This subproject is one of many research subprojects utilizing the resources provided by a Center grant funded by NIH/NCRR. Primary support for the subproject and the subproject's principal investigator may have been provided by other sources, including other NIH sources. The Total Cost listed for the subproject likely represents the estimated amount of Center infrastructure utilized by the subproject, not direct funding provided by the NCRR grant to the subproject or subproject staff. The design work on the high-power stage of a receiver protector switch for 35 GHz is completed. We are integrating the ferrite switch with a fast, low-power, pin-diode switch that we recently acquired. We successfully tested a ferrite-based latching circulator intended for 35 GHz work. It is controlled by a home-built, fast, pulsed current driver. The switching speed is better than 20 ns, which is adequate for its use in FT-ESR. The repetition rate for this switch is 5 kHz, but we have not attempted to increase it further due to lack of a spare switch. The remaining work also includes minimizing electromagnetic interference from intense current pulses in its normal mode of operation as a part of the 35 GHz spectrometer. We routinely use 200 W limiters to handle 1-1.5 kW pulses of nanosecond duration for 8-18 GHz frequency range. For operating frequencies up to 18 GHz at higher peak power we recently procured passive receiver protectors rated to 1 kW for 1 ?s pulses. This would be adequate for nanosecond pulses of higher intensity. Their recovery time of 50 ns is adequate for low-temperature DQC work, but may be problematic for 2D-ELDOR for which dead-time should be under 30 ns. This would require a further effort to procure 20 ns ferrite switches and combine them with low-power diode limiters in order to achieve dead-time less than 25 ns. Ferrite switches for X and Ku bands with switching time under 20 ns are not available as standard products. What can be found is specified for larger switching energy than the 35 GHz switch, therefore we plan to obtain samples and study their switching performance.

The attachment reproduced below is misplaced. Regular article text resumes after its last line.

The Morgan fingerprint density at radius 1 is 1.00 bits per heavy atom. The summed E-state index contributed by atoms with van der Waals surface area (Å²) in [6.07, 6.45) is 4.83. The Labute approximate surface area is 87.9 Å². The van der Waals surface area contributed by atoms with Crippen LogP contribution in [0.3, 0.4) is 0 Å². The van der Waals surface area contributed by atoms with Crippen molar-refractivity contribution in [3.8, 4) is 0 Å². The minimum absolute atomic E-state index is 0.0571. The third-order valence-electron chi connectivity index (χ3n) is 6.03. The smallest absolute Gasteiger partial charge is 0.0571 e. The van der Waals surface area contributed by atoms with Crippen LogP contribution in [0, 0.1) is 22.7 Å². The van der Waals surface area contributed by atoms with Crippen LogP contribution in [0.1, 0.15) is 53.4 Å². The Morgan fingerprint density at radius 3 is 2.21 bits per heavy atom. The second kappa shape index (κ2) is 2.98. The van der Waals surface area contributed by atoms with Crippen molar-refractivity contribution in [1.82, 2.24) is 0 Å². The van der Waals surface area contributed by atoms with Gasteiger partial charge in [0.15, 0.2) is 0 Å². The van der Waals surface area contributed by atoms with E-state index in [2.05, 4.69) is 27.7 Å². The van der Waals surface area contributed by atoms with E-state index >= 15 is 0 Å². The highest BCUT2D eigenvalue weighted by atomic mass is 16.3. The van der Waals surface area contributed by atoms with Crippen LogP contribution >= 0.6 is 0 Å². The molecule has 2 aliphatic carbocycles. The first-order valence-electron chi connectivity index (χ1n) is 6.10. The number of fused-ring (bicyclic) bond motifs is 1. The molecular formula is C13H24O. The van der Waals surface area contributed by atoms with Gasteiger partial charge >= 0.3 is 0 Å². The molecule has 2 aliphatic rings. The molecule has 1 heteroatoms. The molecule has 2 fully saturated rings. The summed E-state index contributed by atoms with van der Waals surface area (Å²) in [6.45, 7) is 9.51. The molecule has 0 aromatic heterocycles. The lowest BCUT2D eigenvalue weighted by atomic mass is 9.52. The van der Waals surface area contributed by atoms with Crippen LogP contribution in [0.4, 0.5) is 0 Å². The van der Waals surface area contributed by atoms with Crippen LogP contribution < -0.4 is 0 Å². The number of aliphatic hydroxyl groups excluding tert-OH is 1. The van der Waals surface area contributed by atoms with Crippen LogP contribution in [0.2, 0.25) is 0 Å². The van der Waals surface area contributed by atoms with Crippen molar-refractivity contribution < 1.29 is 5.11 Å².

National Institute of Health (NIH)
National Center for Research Resources (NCRR)
Biotechnology Resource Grants (P41)
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Cornell University
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